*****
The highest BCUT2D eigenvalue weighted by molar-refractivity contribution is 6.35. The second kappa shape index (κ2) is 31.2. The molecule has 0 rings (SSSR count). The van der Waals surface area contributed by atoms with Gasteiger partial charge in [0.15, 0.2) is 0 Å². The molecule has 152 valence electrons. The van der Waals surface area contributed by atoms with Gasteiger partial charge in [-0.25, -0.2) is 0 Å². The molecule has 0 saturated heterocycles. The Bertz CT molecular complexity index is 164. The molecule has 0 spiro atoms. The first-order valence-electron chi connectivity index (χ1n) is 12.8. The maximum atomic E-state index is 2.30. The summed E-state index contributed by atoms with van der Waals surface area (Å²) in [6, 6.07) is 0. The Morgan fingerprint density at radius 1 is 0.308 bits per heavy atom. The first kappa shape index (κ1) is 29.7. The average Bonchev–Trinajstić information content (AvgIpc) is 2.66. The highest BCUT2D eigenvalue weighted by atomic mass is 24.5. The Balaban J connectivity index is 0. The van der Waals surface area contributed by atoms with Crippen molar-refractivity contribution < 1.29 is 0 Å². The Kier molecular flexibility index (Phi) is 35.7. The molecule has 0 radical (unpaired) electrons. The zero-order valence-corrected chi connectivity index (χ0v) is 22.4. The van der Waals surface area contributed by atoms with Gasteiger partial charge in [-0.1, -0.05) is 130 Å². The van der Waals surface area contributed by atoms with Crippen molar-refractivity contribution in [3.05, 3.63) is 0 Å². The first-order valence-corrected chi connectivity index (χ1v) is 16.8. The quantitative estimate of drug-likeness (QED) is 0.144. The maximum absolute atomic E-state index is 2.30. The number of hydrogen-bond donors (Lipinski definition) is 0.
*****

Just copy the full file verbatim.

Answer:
The highest BCUT2D eigenvalue weighted by molar-refractivity contribution is 6.35. The second kappa shape index (κ2) is 31.2. The molecule has 0 rings (SSSR count). The van der Waals surface area contributed by atoms with Gasteiger partial charge in [0.15, 0.2) is 0 Å². The molecule has 152 valence electrons. The van der Waals surface area contributed by atoms with Gasteiger partial charge in [-0.25, -0.2) is 0 Å². The molecule has 0 saturated heterocycles. The Bertz CT molecular complexity index is 164. The molecule has 0 spiro atoms. The first-order valence-electron chi connectivity index (χ1n) is 12.8. The maximum atomic E-state index is 2.30. The summed E-state index contributed by atoms with van der Waals surface area (Å²) in [6, 6.07) is 0. The Morgan fingerprint density at radius 1 is 0.308 bits per heavy atom. The first kappa shape index (κ1) is 29.7. The average Bonchev–Trinajstić information content (AvgIpc) is 2.66. The highest BCUT2D eigenvalue weighted by atomic mass is 24.5. The Balaban J connectivity index is 0. The van der Waals surface area contributed by atoms with Crippen molar-refractivity contribution < 1.29 is 0 Å². The Kier molecular flexibility index (Phi) is 35.7. The molecule has 0 radical (unpaired) electrons. The zero-order valence-corrected chi connectivity index (χ0v) is 22.4. The van der Waals surface area contributed by atoms with Gasteiger partial charge in [-0.1, -0.05) is 130 Å². The van der Waals surface area contributed by atoms with Crippen molar-refractivity contribution in [3.05, 3.63) is 0 Å². The first-order valence-corrected chi connectivity index (χ1v) is 16.8. The quantitative estimate of drug-likeness (QED) is 0.144. The maximum absolute atomic E-state index is 2.30. The number of hydrogen-bond donors (Lipinski definition) is 0.